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You are here: NRS Home / Research Programs / Forest Disturbance Processes / Invasive Species / Hemlock Woolly Adelgid / Control and Management /Biological Control / Silver fly Predators of the Hemlock Woolly Adelgid in the Pacific Northwest
Hemlock Woolly Adelgid

Silver fly Predators of the Hemlock Woolly Adelgid in the Pacific Northwest

Research Issue

[photo:] Leucopis argenticollisPredatory silver flies (Diptera: Chamaemyiidae) are among the most important natural enemies regulating adelgid species in their native ranges. For the hemlock woolly adelgid (HWA), two species from western North America, Leucopis argenticollis and L. piniperda, show promise as biological control agents.

The family Chamaemyiidae includes two subfamilies, about 20 genera and subgenera, and an estimated 100-150 species worldwide. The adults are small, stocky flies (1-4 mm), silvery gray to brown, but occasionally shiny black.  Larvae are predators of adelgids, aphids, coccids, and scales.  As a result, they have been considered as biological control agents of pest insects in those groups.  In predator surveys of hemlock woolly adelgid (HWA) populations in Oregon and Washington, silver flies were abundant; second only to the derodontid beetle, Laricobius nigrinus Fender.  Given the widespread occurrence and abundance of silver flies in the Pacific Northwest, they is being studied to understand their role in the population dynamics of HWA in the West as well as their potential as a biological control agents in the East.

Our Research

The goal of this project is to learn more about the potential of western silver flies for HWA biological control.  We are using morphological and DNA sequence data to determine phylogenetic relationships within the family Chamaemyiidae to see where these species fit in. This will also allow us to identify variation within and among the western species that feed on HWA. In addition, we are developing a DNA Barcode database for identifying immature life stages that cannot currently be identified to species with morphological characters. This will aid in determining impact of the flies in their current ranges as well as monitoring their establishment and spread following their release as biological controls.

Other objectives include:

  • Determine the phenology of silver flies in the Pacific Northwest.
  • Develop laboratory rearing methods for western silver flies.
  • Evaluate the suitability of alternative prey for western silver flies.
  • Test whether western silver flies will feed and develop on HWA from the eastern U.S.
  • Determine the impact of western silver fly predation on HWA populations in bagged field studies.
  • Begin releases of western silver flies in the eastern U.S. to determine the most effective release strategies

Expected Outcomes

This project will provide definitive data on the suitability of western silver flies for HWA biological control.

Research Results

These same two silver fly species found on HWA in the Pacific Northwest are also reported in the East, where neither has been collected from HWA – only from other native and non-native adelgid species.  We found that the specimens of L. piniperda collected from pine adelgids in Connecticut, Maryland, Virginia, and West Virginia are genetically separate from those collected from western HWA in Washington and Oregon. Similarly, L. argenticollis collected from pine adelgids in Minnesota and Pennsylvania are genetically distinct from specimens collected on western hemlock woolly adelgid in Washington, Oregon, and Idaho. It appears that for both species, there may be different populations that specialize on different adelgid prey species in the West versus East - i.e. western flies prefer hemlock woolly adelgid and eastern flies prefer pine adelgids.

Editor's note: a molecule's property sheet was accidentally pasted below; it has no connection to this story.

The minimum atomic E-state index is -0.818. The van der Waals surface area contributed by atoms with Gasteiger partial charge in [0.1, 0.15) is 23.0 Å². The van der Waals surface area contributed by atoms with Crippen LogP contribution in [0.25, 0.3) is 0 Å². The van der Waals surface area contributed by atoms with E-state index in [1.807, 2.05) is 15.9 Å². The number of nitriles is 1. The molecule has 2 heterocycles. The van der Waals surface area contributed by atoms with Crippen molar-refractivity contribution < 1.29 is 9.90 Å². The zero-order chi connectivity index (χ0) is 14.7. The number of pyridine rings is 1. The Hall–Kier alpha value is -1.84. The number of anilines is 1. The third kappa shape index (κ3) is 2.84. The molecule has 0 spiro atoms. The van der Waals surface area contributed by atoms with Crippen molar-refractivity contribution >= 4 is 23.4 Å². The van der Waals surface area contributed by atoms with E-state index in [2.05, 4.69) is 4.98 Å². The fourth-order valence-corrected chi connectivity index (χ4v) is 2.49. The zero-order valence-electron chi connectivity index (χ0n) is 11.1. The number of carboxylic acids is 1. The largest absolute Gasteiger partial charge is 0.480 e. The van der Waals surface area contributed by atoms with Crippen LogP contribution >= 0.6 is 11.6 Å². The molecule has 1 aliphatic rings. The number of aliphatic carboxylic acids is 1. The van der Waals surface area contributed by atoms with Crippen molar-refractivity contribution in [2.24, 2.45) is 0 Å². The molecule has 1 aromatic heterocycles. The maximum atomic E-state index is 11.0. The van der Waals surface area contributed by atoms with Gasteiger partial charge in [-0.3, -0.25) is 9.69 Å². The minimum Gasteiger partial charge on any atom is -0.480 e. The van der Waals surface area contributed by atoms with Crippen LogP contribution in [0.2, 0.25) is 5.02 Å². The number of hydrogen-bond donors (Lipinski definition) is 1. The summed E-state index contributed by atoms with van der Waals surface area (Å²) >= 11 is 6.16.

The phenology of western silver flies and HWA are closely synchronized in the Pacific Northwest.  Western silver fly larvae are most abundant during the egg stages of the two annual HWA generations, and there is a strong positive correlation between silver fly abundance and adelgid population density. Western silver fly larvae sent to the Forest Service lab in Hamden did feed and develop on eastern HWA. 

Overall results of the host specificity tests demonstrate that Leucopis spp. collected from HWA infested western hemlock show a slight preference for HWA over balsam woolly adelgid, Cooley spruce adelgid, and pine bark adelgid, although they will feed on all four species of adelgids.

Publications

Kohler, G.R.; Stiefel, V.L.; Wallin, K.F.; Ross, D.W. 2008. Predators associated with the hemlock woolly adelgid (Hemiptera: Adelgidae) in the Pacific Northwest. Environmental Entomology 37: 494-504.

Kohler, G.R.; Stiefel, V.L.; Wallin, K.F.; Ross, D.W. 2008. Parasitoids reared from predators of hemlock woolly adelgid (Hemiptera: Adelgidae) and the hymenopterous parasitoid community on western hemlock in the Pacific Northwest. Environmental Entomology 37: 1477-1487.

Research Participants

Principal Investigators

  • Nathan Havill, Research Entomologist, U.S. Forest Service, Northern Research Station
  • Adalgisa Caccone, Yale University, Department of Ecology and Evolutionary Biology
  • Darrell Ross, Professor, Oregon State University, Department of Ecosystems and Society, Corvalis, OR
  • Kimberly Wallin, University of Vermont and U.S. Forest Service, Northern Research Station, Burlington VT
  • Stephen Gaimari, California Department of Food and Agriculture

Research Partners

  • Albert (Bud) Mayfield, Research Entomologist, U.S. Forest Service, Southern Research Station, Asheville, NC
  • Mark Whitmore, Extension Associate, Cornell University, Ithaca, NY

Last Modified: 05/08/2015